* * *

Was actually thinking about something whose mechanics that can be made starting with a working blockchain in a week. Sunk cost low enough for a team to easily cover the time put in via spawning some items for themselves if the game gets even moderate use.


— 〈  2  〉—



(i) The approach is picking an underlying game whose mechanics themselves are simple and operate recursively, but whose skill based reasoning rapidly grows in complexity and replayability if varying some simple aspect. Possibly something as simple as how difficultly increase in BTC. For example, inherently becomes more or less complex, interesting, depending on absolute number of concurrent players. Especially due to the recursion. Capture a network effect.

(ii) Low competition with other games, because the underlying logic is extremely nontrivial. Predicting. Balancing. Would need a research scientist ... hint hint wink wink. Or depend on a several critical team members. But game development itself would be easy and low cost: Relatively little code and art assets involved if what needs to be done is known and correct.

(iii) Blockchains are good for enabling social aspects and letting players mostly entertain themselves.

Herbert Simon argued [SIM87], discussing industrial revolutions, that the real impact of a technology is not always its first intended use case.

The financial aspects of chains may be far less important than the fact that, so long as tokens are not worth absolutely nothing, developers get boilerplate, free, reliable networking. Who owns what and who is where from a blockchain hosted by others to store common world positions of players and properties.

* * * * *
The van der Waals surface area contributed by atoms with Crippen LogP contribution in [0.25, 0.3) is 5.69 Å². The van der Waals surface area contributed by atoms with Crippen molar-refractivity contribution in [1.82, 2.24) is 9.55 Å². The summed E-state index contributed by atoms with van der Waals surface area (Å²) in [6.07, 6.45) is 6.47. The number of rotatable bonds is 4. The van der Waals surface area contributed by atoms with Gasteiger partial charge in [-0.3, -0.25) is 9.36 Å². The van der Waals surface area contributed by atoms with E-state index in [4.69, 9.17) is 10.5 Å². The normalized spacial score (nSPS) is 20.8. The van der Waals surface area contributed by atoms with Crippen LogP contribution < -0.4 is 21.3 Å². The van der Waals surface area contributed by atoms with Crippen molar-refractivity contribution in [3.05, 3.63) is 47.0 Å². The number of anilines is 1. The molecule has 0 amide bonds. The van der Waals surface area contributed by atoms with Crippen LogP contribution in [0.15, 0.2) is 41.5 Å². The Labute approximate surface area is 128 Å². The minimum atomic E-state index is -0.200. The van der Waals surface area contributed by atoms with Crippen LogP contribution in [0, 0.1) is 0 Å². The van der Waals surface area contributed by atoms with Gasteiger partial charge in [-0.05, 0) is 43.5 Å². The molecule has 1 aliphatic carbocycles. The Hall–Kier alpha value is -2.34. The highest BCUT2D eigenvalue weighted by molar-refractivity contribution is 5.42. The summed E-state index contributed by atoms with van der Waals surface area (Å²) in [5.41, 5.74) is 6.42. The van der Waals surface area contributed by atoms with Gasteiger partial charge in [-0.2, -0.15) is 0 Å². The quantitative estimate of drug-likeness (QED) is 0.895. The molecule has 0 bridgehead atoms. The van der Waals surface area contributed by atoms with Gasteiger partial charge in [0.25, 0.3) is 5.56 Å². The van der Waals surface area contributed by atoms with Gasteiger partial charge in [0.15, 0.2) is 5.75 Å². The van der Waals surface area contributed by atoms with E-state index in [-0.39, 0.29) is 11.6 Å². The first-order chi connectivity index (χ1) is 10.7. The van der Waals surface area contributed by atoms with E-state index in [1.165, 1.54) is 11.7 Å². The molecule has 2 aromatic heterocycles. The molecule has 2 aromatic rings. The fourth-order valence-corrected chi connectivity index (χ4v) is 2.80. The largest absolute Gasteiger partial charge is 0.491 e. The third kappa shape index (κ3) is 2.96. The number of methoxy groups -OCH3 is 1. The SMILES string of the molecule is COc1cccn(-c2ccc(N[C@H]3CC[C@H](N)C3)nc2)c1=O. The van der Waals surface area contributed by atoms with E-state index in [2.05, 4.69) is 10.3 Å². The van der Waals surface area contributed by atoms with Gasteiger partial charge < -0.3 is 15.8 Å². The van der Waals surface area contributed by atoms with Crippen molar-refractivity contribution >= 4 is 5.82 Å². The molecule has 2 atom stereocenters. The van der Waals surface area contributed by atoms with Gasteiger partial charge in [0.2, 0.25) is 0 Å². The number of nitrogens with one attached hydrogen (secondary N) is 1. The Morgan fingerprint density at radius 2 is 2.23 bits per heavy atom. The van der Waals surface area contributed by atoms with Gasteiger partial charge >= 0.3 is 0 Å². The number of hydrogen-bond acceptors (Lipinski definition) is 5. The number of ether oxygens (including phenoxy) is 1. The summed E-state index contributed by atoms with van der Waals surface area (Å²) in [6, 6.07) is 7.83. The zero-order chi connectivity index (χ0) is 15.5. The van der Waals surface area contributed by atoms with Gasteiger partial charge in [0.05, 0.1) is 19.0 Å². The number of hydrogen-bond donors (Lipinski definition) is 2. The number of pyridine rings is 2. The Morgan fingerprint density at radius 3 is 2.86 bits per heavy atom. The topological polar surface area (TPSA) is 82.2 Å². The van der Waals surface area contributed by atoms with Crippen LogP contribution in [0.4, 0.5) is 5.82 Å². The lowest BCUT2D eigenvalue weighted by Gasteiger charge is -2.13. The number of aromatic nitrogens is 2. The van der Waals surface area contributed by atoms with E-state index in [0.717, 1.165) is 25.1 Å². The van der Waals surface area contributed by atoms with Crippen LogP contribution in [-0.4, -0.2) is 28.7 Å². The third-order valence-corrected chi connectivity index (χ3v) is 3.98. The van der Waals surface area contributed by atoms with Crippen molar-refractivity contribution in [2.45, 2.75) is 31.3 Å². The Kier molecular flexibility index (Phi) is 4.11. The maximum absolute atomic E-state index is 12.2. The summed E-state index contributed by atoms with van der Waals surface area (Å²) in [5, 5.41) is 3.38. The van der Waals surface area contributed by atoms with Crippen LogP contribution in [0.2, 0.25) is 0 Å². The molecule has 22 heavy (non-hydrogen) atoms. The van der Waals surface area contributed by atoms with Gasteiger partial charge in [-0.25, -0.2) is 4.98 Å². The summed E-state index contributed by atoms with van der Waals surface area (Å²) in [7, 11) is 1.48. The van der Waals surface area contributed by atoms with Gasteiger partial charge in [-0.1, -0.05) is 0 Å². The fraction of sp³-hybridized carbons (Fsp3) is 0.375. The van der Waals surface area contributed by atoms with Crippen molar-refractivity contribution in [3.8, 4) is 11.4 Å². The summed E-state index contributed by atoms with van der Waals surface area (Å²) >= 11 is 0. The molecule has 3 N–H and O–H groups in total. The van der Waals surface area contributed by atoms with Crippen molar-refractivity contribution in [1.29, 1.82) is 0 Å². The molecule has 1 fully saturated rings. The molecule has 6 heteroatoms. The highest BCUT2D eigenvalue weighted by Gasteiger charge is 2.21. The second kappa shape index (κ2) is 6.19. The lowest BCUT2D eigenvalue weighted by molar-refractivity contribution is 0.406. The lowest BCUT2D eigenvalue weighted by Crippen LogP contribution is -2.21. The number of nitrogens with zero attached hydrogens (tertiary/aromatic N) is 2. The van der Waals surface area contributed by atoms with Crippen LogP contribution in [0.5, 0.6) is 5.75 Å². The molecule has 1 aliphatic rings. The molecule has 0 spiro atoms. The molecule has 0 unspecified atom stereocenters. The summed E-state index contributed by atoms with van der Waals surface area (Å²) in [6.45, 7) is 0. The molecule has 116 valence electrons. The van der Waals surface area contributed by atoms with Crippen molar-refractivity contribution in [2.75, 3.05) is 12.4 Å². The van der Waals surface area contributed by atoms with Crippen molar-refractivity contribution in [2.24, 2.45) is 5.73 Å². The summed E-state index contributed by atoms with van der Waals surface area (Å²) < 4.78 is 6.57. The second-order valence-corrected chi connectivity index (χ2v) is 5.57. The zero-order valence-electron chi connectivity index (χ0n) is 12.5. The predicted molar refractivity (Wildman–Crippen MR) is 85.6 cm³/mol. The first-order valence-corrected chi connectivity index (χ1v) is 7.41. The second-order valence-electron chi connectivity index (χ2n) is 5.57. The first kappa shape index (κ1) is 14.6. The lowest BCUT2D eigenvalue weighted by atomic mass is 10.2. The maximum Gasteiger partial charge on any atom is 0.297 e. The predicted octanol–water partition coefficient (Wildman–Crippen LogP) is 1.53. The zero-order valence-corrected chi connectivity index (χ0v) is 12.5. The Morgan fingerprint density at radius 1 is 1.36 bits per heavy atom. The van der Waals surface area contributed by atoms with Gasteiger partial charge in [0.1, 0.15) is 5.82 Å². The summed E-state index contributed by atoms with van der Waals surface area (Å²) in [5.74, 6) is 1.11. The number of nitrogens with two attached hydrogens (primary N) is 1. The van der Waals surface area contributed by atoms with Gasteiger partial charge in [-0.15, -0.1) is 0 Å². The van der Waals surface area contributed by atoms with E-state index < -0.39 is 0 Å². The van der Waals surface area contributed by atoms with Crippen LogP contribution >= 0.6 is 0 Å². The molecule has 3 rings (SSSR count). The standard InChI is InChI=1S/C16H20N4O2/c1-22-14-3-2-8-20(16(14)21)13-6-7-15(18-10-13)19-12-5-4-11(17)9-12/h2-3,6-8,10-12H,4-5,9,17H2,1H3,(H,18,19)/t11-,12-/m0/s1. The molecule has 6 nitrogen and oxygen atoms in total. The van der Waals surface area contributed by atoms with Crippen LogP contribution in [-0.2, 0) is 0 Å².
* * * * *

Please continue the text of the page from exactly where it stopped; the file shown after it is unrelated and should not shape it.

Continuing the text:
(iv) Would use an existing blockchain (1) because properly creating another blockchain enough other people will want to use is yet another time consuming task, (2) because which chain used should not matter. And should not matter. One of the reasons to make a game rather than some other decentralized application is, while the market for the blockchain space is down and declining, game items price and value can be largely separated in value from the price of tokens. Lower risk.


— 〈  3  〉—



For example, here's a set of rules.

You know how in a MMORPG players characters that die can drop some of their items?

(1) Suppose you have tradeable items that spawn characters in the hands of characters. (Not cards of characters.) Once a day, each item can spawn a character from a small set per item. Randomly or not.

(2) Players each have one default, immortal character. It cannot move far.

(3) But all characters can be equipped with items. Therefore can spawn more characters. And this all the way down. Meanwhile coding only involves one class. More characters more to do, easier to win.

(4) There is a risk. Characters can die in the game; once dead they are gone.

(5) And when characters dies they have a chance of dropping items where they stood. A nice prisoner's dilemma, several skilled ways to play. For teams and side payments between teams using the social media of the blockchain. (Not something that has to be made. It's already there. Very nice.)


I'm a scientist who writes science fiction under various names.

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Somewhere at the very top of the text above I put a tag: — Revised: Date.

I'll often, later, significantly enlarge the text which I wrote.

Leave comments below, with suggestions.
              Maybe points to discuss. — As time permits.

Finished reading? Really? Well, then, come back at a later time.

Guess what? Meanwhile the length may've doubled . . . ¯\ _ (ツ) _ /¯ . . .

2018.11.14 — POSTED — WORDS: 1.250